The yeast Saccharomyces cerevisiae has certain advantages as a host for the production of heterologous proteins. It is a eukaryote, in which the production of proteins of higher eukaryotes may be more successful than in bacterial cells. Specific posttranslational modifications of eukaryotic proteins are likely to take place in yeast. Yeast has the capacity to secrete proteins outside the cell, which offers the possibility for the production of secretory proteins. However, the rather modest intrinsic secretory capacity of S. cerevisiae is a drawback of the yeast expression system. The glycosylation pattern of yeast secretory proteins differs from that of higher eukaryotes. Thus it is of interest to study the effects of yeast specific glycans on heterologous proteins. The promoter of the yeast alcohol dehydrogenase 1 gene (ADH1) was among the first regulatory regions used for heterologous gene expression. Characterisation of the original promoter fragment has revealed an additional upstream promoter element, which was suggested to be responsible for the down-regulation of the promoter activity during the later stage of the fermentative growth cycle or during growth on non-fermentable carbon sources. In the present study, the original ADH1 promoter was modified in order to increase the production level of Bacillus amyloliquefaciens a-amylase used as a model secretory protein. The promoter (long ADH1 promoter) was active only during fermentative growth on glucose or prolonged cultivation on ethanol. Two altered promoter constructions were made. Deletion of 1100 bp upstream from the original promoter resulted in activation of the modified promoter (short ADH1 promoter) only after fermentative growth, i.e. during the ethanol consumption phase, or during growth on ethanol. When 300 upstream bp, containing a UAS element, were restored to the deleted promoter construction, activity of the promoter (middle ADH1 promoter) reappeared during fermentative growth and continued until well into the growth cycle. The activation during growth on ethanol was less delayed than with the original promoter. The primary carbon source affected the promoter activity during the growth cycle. The short promoter was active during respiratory growth on ethanol, whereas the original and middle promoter were activated during early growth on glucose. The concomitant appearance of a nonfunctional messenger RNA and disappearance of a-amylase activity during late fermentative growth showed that the upstream promoter element is responsible for the down-regulation of the original promoter. Once this upstream region was deleted the promoter was constitutively expressed. Gluconeogenesis may activate the original and middle promoter during growth on ethanol. The bacterial signal peptide of a-amylase was functional and correctly processed in yeast cells. a-Amylase was transported through the entire yeast secretory route and N-linked core-glycans were added to the a-amylase during export. Interestingly, the presence of glycans did not abolish the enzymatic activity of a-amylase. A significant increase in a-amylase production was obtained by promoter optimisation. The secretion capacity of yeast was enhanced when a component of the yeast secretory machinery, the Sso2 protein, was simultaneously expressed with a-amylase in yeast cells. Varying the Sso2p level during the growth cycle using the original and middle ADH1 promoter revealed a correlation between the amount of Sso2p and the level of secretion. This offers a means to improve secretion efficiency in yeast.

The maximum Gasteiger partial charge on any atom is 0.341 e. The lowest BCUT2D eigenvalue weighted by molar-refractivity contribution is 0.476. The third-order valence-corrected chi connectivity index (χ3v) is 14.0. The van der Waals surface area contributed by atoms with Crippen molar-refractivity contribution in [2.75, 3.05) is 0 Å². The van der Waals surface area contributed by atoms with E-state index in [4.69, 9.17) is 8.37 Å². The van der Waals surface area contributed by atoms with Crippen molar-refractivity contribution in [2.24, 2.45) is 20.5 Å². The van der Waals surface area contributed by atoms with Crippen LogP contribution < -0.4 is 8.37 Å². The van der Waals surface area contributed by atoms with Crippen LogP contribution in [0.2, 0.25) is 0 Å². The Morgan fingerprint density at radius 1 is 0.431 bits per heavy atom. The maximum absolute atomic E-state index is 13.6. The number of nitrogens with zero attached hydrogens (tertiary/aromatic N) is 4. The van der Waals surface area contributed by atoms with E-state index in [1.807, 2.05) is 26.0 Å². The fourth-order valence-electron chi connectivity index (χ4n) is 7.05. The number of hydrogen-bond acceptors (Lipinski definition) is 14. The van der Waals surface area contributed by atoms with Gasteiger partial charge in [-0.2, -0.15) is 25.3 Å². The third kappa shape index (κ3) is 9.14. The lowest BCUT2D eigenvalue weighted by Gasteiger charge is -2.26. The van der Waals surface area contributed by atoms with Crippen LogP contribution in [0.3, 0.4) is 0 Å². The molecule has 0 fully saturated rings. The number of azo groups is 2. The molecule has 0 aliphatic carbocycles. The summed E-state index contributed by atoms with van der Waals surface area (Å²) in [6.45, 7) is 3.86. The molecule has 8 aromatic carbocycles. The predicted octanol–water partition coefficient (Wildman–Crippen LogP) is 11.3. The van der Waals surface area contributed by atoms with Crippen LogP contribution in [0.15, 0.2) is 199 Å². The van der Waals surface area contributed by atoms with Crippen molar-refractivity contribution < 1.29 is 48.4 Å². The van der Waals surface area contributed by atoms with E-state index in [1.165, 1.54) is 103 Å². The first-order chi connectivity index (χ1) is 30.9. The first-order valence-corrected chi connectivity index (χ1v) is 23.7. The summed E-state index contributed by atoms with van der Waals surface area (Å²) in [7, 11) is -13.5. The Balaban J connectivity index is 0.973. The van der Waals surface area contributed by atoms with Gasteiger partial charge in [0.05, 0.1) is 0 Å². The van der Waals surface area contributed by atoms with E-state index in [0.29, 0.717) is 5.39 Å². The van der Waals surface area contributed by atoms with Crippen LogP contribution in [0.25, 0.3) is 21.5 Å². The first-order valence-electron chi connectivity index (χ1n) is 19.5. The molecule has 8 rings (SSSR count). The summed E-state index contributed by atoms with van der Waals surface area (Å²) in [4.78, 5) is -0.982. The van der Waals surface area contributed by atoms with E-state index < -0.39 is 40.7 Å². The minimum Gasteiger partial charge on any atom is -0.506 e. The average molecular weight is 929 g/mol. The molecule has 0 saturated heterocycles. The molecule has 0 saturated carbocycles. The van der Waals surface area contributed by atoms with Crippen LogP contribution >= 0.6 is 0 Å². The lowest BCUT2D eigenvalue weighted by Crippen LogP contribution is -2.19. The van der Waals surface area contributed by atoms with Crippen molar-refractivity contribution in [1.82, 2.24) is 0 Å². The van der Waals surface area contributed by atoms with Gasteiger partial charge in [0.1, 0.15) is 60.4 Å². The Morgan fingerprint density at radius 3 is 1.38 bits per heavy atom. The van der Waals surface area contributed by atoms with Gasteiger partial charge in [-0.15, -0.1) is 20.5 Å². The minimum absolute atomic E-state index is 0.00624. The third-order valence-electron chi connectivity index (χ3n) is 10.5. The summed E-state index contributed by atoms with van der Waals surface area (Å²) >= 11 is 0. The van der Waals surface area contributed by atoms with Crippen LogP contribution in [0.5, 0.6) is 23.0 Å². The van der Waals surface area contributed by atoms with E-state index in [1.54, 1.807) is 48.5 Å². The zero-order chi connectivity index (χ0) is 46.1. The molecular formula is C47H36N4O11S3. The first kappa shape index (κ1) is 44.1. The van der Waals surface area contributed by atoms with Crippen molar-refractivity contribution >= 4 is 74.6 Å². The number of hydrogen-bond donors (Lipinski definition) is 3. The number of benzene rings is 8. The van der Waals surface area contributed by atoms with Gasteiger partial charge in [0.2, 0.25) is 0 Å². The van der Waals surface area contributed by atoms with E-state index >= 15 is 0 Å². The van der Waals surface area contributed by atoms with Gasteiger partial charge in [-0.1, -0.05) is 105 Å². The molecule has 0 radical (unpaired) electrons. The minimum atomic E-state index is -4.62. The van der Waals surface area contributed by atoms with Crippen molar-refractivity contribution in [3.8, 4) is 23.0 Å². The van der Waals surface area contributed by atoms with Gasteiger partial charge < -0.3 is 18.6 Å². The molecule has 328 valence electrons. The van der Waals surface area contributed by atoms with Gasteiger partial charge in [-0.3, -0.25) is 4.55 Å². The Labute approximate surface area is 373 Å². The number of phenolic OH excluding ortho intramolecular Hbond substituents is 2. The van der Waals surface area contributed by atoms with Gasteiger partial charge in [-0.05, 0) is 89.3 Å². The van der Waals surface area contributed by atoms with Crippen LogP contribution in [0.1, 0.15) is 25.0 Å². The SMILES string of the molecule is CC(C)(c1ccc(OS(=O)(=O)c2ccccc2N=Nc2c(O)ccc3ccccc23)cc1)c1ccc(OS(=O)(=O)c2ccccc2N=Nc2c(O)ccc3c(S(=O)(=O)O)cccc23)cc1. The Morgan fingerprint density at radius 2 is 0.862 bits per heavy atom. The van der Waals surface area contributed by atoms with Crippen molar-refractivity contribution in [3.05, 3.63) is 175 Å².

|Award date||14 Dec 1995|
|Place of Publication||Espoo|
|Publication status||Published - 1995|
|MoE publication type||G5 Doctoral dissertation (article)|
- genetic engineering
- Sec proteins
- ADHI proteins